Fasting 101: Methods, preparation and the right workout

Fasting has a centuries-old tradition, giving body and mind a sometimes much-needed time-out. Why? When you fast, you abstain from solid food and stimulants such as coffee or alcohol. What once used to be an everyday challenge in times before supermarkets and delivery services, is nowadays a proven way to press the reset button. And that’s precisely what happens when you fast! The digestion gets a break from our habit to constantly eat, and body and mind are relieved from pent-up deadweight. That makes fasting the perfect start to your VAHA Journey, helping you tackle your goals, change your diet, and feel fitter and fresher afterwards.

The Benefits – What Happens During Fasting?

After about 12 hours, your metabolism starts to change to an “internal” diet. Due to the reduced glucose supply, the insulin level drops and the body is stimulated to break down proteins (proteolysis). At the same time, the formation of new proteins (protein biosynthesis) is reduced, i.e. more proteins are being broken down than formed. This process is also called fasting metabolism. After 72 hours, the body’s glycogen stores are used up, and the body switches its metabolism entirely to burning fat. This is why many fasting cleanses last seven days or even longer. So far, so good. And what is the advantage of this fasting metabolism? Through the calorie deficit, your body activates a mechanism called autophagy. This is a sort of recycling programme of the cells that, to a small degree, continuously takes place throughout our organism. Damaged or defective cell components are broken down and new energy is gained from the process. As a result, fasting supports the health of your cell structures through autophagy, helps you lose weight and frees the body from unwanted deadweight.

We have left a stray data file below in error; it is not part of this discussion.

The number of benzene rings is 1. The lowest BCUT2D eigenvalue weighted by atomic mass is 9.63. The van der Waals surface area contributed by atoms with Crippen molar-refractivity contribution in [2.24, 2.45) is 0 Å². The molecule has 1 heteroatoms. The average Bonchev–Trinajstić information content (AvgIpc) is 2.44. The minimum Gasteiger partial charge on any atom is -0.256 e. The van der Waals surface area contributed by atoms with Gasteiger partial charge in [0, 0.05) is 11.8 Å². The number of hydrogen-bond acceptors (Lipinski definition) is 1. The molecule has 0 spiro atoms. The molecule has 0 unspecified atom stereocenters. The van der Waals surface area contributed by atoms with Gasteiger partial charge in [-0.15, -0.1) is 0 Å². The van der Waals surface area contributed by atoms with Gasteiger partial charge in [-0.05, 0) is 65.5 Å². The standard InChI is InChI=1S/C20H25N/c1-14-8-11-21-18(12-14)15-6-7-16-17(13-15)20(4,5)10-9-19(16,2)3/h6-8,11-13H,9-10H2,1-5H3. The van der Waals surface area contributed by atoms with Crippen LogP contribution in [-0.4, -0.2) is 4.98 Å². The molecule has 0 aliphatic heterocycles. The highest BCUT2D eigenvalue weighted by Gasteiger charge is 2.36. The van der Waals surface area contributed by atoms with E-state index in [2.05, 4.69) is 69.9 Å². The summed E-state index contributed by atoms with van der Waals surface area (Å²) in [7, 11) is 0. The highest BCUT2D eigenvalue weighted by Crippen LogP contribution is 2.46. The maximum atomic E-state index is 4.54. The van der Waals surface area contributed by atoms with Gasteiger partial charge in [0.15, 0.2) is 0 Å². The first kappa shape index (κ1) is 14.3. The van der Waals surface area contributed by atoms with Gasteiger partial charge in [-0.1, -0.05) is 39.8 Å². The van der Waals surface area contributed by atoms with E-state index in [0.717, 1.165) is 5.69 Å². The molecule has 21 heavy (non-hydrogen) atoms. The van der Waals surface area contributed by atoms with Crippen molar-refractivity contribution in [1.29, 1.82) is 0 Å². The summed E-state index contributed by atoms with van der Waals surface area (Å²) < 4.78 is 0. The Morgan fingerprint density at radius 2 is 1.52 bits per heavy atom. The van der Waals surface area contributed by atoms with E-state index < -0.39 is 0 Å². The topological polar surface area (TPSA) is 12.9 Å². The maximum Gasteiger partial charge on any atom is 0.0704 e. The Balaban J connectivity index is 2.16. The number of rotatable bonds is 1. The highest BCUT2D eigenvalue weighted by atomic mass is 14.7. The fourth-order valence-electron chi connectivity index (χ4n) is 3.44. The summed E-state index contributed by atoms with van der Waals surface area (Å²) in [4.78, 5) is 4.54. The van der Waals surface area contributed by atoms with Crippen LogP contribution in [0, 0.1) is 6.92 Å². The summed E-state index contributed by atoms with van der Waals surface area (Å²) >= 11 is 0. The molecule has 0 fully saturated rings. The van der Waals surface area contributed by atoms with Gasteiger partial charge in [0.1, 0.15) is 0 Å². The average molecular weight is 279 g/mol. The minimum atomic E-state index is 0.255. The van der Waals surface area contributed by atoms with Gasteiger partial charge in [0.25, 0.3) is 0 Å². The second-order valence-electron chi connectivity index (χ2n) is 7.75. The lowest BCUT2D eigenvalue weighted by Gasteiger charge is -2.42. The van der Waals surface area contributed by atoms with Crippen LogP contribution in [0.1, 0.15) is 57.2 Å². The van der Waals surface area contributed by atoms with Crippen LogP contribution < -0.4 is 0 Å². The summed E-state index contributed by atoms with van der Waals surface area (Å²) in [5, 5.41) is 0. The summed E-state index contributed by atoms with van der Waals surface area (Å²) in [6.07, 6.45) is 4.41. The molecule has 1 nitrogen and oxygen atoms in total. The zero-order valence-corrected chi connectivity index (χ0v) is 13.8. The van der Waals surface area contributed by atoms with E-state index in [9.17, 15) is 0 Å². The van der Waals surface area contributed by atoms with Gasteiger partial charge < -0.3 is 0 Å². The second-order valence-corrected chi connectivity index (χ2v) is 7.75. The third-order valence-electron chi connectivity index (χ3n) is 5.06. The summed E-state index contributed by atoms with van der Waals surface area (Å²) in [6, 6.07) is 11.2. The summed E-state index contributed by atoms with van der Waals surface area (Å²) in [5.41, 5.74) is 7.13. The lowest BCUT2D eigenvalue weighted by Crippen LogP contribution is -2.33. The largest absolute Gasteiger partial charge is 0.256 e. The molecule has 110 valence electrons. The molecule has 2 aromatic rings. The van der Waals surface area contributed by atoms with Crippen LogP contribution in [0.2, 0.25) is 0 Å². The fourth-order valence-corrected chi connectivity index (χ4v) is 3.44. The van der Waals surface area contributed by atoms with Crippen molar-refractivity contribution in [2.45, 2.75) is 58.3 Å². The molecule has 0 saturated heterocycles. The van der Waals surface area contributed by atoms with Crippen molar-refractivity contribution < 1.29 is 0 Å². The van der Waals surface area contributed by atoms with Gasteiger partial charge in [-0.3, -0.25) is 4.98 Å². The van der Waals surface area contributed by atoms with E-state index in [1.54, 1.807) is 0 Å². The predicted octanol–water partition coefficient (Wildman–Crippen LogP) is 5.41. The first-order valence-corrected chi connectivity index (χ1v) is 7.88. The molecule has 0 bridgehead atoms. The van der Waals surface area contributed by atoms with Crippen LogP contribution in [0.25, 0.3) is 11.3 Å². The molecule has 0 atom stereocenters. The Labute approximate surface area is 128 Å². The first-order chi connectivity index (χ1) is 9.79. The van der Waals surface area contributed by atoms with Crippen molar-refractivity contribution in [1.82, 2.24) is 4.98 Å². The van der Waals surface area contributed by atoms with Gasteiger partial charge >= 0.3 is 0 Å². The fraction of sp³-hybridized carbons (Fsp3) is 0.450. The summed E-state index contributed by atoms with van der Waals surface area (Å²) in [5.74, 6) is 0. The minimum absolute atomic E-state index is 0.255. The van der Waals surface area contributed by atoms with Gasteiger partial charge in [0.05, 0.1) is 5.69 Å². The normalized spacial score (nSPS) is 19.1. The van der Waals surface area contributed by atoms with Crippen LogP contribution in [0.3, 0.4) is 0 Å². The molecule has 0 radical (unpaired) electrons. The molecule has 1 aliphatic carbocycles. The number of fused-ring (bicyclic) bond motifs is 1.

Different Methods – Something for Everybody

Nowadays, there are many different fasting methods to choose from, depending on preference, experience and personal constitution. The best-known fasting practices are probably water fasting, interval fasting and juice fasting. Water fasting is one of the most intense methods. After the obligatory “colon cleaning”, the only nutrition consumed for about one week (or more) is water. Intermittent fasting is a diet in which the regular night fasting time is extended, meaning that you only eat during a particular time window (e.g. two main meals between 12 noon and 6 pm). And juice fasting can be placed between these two practices: Approximately 700 kcal are consumed daily in the form of vegetable and fruit juices, although vegetable broth and tea may also be drunk. However, in contrast to intermittent fasting, no solid food is taken in, which relieves the digestive system despite the calorie intake. The advantage of juice fasting is that it is the most “gentle” version of fasting and can be carried out at home without intensive supervision. It can be easily integrated into your everyday life since you’re still consuming “carbs” in the form of juices. That makes this fasting method ideal for beginners yet still suitable for more experienced people as a small reset for in between.

Fasting and Fitness – Can I Exercise During Fasting?